What is Charcot Arthropathy

Charcot arthropathy, also known as Charcot neuroarthropathy or Charcot foot and ankle, is a syndrome in patients who have peripheral neuropathy, or loss of sensation, in the foot and ankle. Patients may experience fractures and dislocations of bones and joints with minimal or no known trauma.


Initially, there may be swelling, redness and increased warmth of the foot and ankle. Later, when fractures and dislocations occur, there may be severe deformities of the foot and ankle, including collapse of the midfoot arch (often called rocker bottom foot) or instability of the ankle and hindfoot. The syndrome progresses through three general stages:

  • Stage 1 (acute, development-fragmentation): marked redness, swelling, warmth; early X-rays show soft tissue swelling, and bony fragmentation and joint dislocation may be noted several weeks after onset
  • Stage 2 (subacute, coalescence): decreased redness, swelling, and warmth; X-rays show early bone healing
  • Stage 3 (chronic, reconstruction-consolidation): redness, swelling, warmth resolved; bone healing or nonunion and residual deformity frequently are present.


Charcot foot occurs in patients with peripheral neuropathy resulting from diverse conditions including diabetes mellitus, leprosy, syphilis, poliomyelitis, chronic alcoholism, or syringomyelia. Repetitive microtrauma that exceeds the rate of healing may cause fractures and dislocations. Changes in circulation may cause resorption of bone, weakening the bone and increasing susceptibility to fracture and dislocation.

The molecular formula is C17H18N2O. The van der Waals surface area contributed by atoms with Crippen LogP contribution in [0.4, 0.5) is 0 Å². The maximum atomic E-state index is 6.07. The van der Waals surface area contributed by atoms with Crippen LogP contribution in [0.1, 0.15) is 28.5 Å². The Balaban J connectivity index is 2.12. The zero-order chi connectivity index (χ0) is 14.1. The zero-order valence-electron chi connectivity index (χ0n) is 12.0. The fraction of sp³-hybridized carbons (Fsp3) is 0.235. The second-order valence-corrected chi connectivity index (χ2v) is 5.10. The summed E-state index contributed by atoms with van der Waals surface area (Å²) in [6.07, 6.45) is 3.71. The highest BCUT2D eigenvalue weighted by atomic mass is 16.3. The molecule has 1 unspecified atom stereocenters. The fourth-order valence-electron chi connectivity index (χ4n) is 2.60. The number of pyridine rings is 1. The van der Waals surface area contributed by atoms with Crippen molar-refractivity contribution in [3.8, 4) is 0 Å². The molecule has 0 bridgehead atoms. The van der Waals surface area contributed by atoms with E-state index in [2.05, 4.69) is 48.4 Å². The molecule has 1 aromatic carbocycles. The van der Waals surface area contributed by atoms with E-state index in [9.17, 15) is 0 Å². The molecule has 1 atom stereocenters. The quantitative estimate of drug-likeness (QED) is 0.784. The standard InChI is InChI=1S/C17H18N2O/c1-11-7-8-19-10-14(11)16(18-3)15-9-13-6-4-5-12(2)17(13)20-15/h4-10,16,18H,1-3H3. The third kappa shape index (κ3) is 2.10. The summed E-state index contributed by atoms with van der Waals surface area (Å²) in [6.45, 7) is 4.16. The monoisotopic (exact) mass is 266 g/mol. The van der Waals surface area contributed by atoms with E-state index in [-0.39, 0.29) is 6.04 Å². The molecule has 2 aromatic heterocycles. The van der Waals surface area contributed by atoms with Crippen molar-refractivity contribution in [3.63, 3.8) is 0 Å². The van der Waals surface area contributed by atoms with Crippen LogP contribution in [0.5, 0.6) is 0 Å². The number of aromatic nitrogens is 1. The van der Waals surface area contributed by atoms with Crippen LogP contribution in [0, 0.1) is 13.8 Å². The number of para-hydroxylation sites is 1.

Charcot arthropathy may affect any part of the foot and ankle. Multiple regions may be involved. Fractures and dislocations frequently involve several bones and joints, with extensive fragmentation and deformity.


The time between the start of symptoms and a diagnosis may be several weeks or months. Often Charcot arthropathy is misdiagnosed initially because symptoms can mimic those of an injury or infection. Diagnosis is based on a high likelihood for this problem in patients with neuropathy. Increased redness, swelling, and warmth may be the only early signs. Immobilization and elevation can help to differentiate between infection and early Charcot. Some patients have pain. Early images may show soft tissue swelling with no bony changes, but repeat X-rays several weeks or months later may show bone and joint changes.


  • Non-surgical: Non-surgical treatment includes a protective splint, walking brace, orthosis or cast. Early weightbearing is allowed in stage one by 41 percent of specialists and in stage two by 49 percent of specialists, and other specialists recommend non-weightbearing. After stable healing is noted in stage three, treatment includes accommodative footwear with protective orthoses.
  • Surgical: Select patients with instability in the early stages may be treated with open reduction and internal fixation and fusion. In the later stages, surgical options may include realignment osteotomy and fusion (correction of deformity) or ostectomy (removal of bony prominence that could cause an ulcer).


Healing may take several months. Healing times after surgery may be twice the usual duration than for a non-diabetic foot. With Charcot foot and ankle, healing after fusion may require six months of protection and orthoses.

Charcot foot and ankle may recur or flare up. Also, it is common for both feet to be affected, which can make impairment permanent. Patients use protective footwear and orthoses, and limit standing and walking to that required for activities of daily living. Regular lifelong follow-up is required with a specialist.

Risks and Complications

Severe deformities may include collapse of the midfoot arch (called rocker bottom foot) with associated plantar midfoot ulcer. Deformities may occur in any part of the foot and ankle and result in ulcers from bony pressure against the shoe or ground; ulcers may become infected, and infections may be limb- and life-threatening. Some Charcot joints, such as the ankle, may heal with fibrous tissue (non-union) and this may result in gross instability (“floppy foot”) that may predispose to ulcers and may be difficult to support with braces.

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